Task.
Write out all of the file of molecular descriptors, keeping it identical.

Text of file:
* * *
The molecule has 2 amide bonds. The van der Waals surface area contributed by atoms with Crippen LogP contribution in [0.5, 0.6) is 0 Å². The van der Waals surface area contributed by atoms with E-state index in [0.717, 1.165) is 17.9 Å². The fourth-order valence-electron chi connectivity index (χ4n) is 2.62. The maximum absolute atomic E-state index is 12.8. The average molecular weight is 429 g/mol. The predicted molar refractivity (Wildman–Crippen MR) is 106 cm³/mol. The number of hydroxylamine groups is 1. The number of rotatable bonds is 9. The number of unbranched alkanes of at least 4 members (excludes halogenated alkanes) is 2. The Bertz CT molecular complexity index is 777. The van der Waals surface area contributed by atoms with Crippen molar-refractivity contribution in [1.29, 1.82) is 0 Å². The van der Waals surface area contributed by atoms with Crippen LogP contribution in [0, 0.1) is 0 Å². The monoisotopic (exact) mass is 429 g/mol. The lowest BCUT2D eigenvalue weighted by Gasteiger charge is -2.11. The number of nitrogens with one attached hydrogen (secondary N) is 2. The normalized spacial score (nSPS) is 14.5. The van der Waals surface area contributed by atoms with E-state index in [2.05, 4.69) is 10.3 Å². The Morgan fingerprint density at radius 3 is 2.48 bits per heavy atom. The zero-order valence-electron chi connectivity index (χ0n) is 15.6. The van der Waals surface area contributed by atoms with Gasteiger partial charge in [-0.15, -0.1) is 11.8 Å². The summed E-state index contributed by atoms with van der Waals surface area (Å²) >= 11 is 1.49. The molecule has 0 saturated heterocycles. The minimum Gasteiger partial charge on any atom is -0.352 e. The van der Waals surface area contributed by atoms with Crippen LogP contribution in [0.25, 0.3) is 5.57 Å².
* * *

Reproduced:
The molecule has 2 amide bonds. The van der Waals surface area contributed by atoms with Crippen LogP contribution in [0.5, 0.6) is 0 Å². The van der Waals surface area contributed by atoms with E-state index in [0.717, 1.165) is 17.9 Å². The fourth-order valence-electron chi connectivity index (χ4n) is 2.62. The maximum absolute atomic E-state index is 12.8. The average molecular weight is 429 g/mol. The predicted molar refractivity (Wildman–Crippen MR) is 106 cm³/mol. The number of hydroxylamine groups is 1. The number of rotatable bonds is 9. The number of unbranched alkanes of at least 4 members (excludes halogenated alkanes) is 2. The Bertz CT molecular complexity index is 777. The van der Waals surface area contributed by atoms with Crippen molar-refractivity contribution in [1.29, 1.82) is 0 Å². The van der Waals surface area contributed by atoms with Crippen LogP contribution in [0, 0.1) is 0 Å². The monoisotopic (exact) mass is 429 g/mol. The lowest BCUT2D eigenvalue weighted by Gasteiger charge is -2.11. The number of nitrogens with one attached hydrogen (secondary N) is 2. The normalized spacial score (nSPS) is 14.5. The van der Waals surface area contributed by atoms with E-state index in [2.05, 4.69) is 10.3 Å². The Morgan fingerprint density at radius 3 is 2.48 bits per heavy atom. The zero-order valence-electron chi connectivity index (χ0n) is 15.6. The van der Waals surface area contributed by atoms with Gasteiger partial charge in [-0.15, -0.1) is 11.8 Å². The summed E-state index contributed by atoms with van der Waals surface area (Å²) >= 11 is 1.49. The molecule has 0 saturated heterocycles. The minimum Gasteiger partial charge on any atom is -0.352 e. The van der Waals surface area contributed by atoms with Crippen LogP contribution in [0.25, 0.3) is 5.57 Å².